Picea engelmannii 'Wee Joy' / Wee Joy Engelmann spruce

Picea engelmannii 'Wee Joy' #37 is a dwarf globose selection of Engelmann spruce that, with age, becomes squatly conical, wider than tall. Branching is tight and symmetrical; foliage is of species-typical length, with nice grayish green color. After 10 years, a mature specimen will measure around 30 inches (75 cm) tall and 40 inches (100 cm) wide, an annual growth rate of 2 to 3 inches (5 - 7.5 cm).

This cultivar originated as a natural dwarf tree that was only "30 inches tall, and 50 inches wide, tight, dark green, and very special." These are the words of Colorado's Jerry Morris, who is credited with it’s discovery and nomination. He first found the tiny tree in the 1980s on Squaw Pass, which is along state highway 103, west of Denver, specifically "up the road to a gate, then uphill."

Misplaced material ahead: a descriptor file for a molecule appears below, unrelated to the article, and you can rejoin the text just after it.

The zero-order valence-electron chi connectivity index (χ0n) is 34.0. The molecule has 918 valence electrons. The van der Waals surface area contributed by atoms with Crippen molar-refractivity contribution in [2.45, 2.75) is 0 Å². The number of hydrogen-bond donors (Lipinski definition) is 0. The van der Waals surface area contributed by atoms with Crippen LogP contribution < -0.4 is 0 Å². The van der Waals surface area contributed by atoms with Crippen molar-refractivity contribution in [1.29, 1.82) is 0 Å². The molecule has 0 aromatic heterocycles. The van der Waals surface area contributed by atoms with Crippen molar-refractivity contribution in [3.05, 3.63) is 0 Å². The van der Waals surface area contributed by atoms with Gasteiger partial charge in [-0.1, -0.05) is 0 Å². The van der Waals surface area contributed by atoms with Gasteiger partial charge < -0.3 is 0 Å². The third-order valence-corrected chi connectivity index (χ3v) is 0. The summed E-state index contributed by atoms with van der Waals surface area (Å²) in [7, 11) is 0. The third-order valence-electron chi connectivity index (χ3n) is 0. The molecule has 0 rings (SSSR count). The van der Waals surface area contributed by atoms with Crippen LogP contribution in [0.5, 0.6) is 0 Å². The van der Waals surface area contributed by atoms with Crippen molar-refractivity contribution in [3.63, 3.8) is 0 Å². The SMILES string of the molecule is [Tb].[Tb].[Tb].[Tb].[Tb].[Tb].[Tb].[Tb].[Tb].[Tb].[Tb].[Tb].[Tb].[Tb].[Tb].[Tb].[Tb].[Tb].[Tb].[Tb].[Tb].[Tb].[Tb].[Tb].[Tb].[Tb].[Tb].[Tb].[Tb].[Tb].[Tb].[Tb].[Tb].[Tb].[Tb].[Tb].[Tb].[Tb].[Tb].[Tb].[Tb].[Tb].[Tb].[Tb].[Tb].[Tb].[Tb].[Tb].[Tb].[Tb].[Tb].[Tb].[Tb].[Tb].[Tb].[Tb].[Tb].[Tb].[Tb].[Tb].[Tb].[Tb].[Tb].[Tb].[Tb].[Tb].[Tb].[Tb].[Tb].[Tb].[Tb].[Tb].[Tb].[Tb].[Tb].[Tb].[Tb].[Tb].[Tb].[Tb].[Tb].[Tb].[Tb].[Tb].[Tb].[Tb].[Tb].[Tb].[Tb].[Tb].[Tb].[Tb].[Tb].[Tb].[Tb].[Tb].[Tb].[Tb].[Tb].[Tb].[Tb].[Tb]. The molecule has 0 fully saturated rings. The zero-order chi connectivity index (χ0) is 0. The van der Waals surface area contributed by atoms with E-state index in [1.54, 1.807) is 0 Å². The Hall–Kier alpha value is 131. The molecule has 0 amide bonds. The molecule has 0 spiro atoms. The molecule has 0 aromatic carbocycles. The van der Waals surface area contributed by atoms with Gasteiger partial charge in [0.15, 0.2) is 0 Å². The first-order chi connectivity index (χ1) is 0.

He first designated it as [#37], meaning that this was Jerry’s 37th named Engelmann spruce selection, found shortly after P. engelmannii 'Squaw Pass' #36. Nomenclature purists will list this conifer as, Picea engelmannii ‘Wee Joy’ #37.

Picea engelmannii 'Wee Joy' — a closeup of foliage detail in early spring.
Photo by Bill Barger
Picea engelmannii 'Wee Joy' — likely one of the first propagations; at Denver Botanical Garden.
Photo by Nate Cassell
Picea engelmannii 'Wee Joy' — in a private garden in the U.K.
Photo by Stephen Grubb